Prequels are a funny thing.
For so long, they’ve been a lesser form of storytelling because they try to dramatize events readers and viewers already know. There is no great mystery at the heart of, say, the Star Wars prequels that we do not already know from Ben Kenobi’s stories. If anything, the prequels make him seem like the greatest liar in the galaxy. The great danger of prequels is their potential to cheapen an otherwise beloved story.
But for the prequel series based on DC Comics characters, a curious and strange thing has occurred. Their settings actually open up new realms for some fantastic storytelling. It happened on Gotham after a few years. It happened on Krypton after a few episodes. And with Pennyworth, it happens within minutes of its debut episode. The acceleration in confidence and quality must be attributed to executive producers Bruno Heller and Danny Cannon; both developed Gotham and implicitly understand what can be done with the story before the story. As Heller recently told me, he doesn’t feel he can write about superheroes, so he keeps seeking out the more seemingly mundane human characters in the Batman mythos. Commission Gordon was the obvious, natural choice to anchor a prequel series set in Gotham City. Moving on to Alfred Pennyworth, though, gave him the opportunity to tell a very British story.
And that British-ness sets Pennyworth apart from its fellow DC prequel cousins. Jack Bannon stars as Alfred Pennyworth, a lad freshly discharged from the army and ready to start his own private security firm. That mostly means he and a few of friends from the service freelance as bouncers at a London-area nightclub. Nonetheless, Alfred envisions a future in which he is an important businessman and not a butler like his father — a character Heller told me is at least partially inspired by the more rotund Golden Age Alfred. But the more vital element of “Mr. Pennyworth” (Ian Puleston-Davies ) on this show is the message he keeps giving his son: know your place.
That class struggle permeates the first episode of Pennyworth from the seemingly revolutionary notions expressed by contract killer Bet Sykes (Paloma Faith) to Alfred’s awkward interactions with potential love Esmé (Emma Corrin). It is also there in the way he meets Thomas Wayne (Ben Aldridge), an American millionaire with dubious connections to political climate of the country. He’s also on Bet’s hitlist, which is how Alfred and Esmé find themselves embroiled in a world of intrigue, murder, and secret societies.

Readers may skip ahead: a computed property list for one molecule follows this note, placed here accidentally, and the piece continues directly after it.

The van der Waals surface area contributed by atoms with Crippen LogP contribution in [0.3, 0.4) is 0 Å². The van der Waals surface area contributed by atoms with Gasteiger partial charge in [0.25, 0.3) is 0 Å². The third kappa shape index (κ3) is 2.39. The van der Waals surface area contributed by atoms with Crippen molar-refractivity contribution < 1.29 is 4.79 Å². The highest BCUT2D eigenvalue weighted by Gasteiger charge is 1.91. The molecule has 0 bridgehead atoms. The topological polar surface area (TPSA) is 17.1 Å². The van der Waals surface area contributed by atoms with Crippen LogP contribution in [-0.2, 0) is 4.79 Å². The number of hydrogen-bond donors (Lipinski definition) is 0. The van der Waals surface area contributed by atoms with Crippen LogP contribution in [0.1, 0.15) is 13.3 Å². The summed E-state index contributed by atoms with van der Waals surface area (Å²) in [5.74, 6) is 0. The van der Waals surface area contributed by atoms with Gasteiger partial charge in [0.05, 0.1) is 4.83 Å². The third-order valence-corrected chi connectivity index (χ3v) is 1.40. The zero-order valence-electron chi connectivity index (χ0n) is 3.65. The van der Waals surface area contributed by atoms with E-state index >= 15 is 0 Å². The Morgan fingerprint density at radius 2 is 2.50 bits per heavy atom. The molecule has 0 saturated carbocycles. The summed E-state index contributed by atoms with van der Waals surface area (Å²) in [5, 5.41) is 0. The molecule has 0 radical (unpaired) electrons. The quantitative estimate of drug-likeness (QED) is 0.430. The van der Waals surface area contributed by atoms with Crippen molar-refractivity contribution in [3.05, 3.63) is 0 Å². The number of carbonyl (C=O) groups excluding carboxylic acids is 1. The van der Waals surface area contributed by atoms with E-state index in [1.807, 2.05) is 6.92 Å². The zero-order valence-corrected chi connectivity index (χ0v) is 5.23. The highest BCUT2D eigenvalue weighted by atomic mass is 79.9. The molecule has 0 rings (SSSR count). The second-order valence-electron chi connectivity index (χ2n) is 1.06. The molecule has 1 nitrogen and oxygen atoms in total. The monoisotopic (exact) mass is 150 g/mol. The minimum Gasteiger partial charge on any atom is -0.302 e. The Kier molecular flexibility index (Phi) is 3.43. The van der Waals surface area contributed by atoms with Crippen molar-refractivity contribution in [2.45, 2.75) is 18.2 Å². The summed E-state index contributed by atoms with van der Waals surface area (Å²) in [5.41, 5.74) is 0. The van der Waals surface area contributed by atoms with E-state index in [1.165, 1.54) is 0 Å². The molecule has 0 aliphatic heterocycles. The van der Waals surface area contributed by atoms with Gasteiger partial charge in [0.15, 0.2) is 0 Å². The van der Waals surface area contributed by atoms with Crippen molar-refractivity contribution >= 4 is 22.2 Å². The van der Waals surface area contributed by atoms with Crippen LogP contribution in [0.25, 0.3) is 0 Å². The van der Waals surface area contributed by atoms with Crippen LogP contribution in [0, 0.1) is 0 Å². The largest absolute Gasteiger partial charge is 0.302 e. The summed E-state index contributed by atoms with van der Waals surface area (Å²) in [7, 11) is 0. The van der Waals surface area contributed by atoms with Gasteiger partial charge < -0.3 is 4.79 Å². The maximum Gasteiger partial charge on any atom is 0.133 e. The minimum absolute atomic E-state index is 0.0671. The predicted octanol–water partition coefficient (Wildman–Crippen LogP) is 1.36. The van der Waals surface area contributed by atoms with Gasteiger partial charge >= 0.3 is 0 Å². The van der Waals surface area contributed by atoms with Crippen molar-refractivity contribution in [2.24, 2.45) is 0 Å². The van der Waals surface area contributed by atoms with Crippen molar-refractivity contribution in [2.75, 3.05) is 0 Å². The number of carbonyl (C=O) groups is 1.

For fans of 1960s British spy series, the appeal is almost immediate. But the performances by Bannon, Corrin, Aldridge — and particularly Faith as the complex Bet Sykes — maintain the interest level far beyond Pennyworth‘s prequel curiosities or stylish ’60s setting.
It probably also helps that the show is funny; right down to the crazy fight between all of the Pennyworths and Bet’s comrades.
And that’s the real quality of Pennyworth in its first episode. It immediately creates a poppy, but odd DC Comics London of the era. Some of Gotham‘s timelessness seeped in; making the world as much of a mystery as the grand conspiracy the Queen and the Prime Minister appear to be hiding. Unlike Gotham, with its cavalcade of re-envisioned DC Comics characters, Pennyworth features just two characters with wide open histories even as their ultimate fates are known to us. While it will eventually explain why Alfred chose to be the Wayne Family butler, the story presented in this first hour is immediately more compelling than both Gotham and Krypton in their pilot episdoes.
Hopefully, that means it will reach the heights of those series quicker and chart new courses for what a television show can do with Batman supporting characters.
Pennyworth airs Sundays on Epix.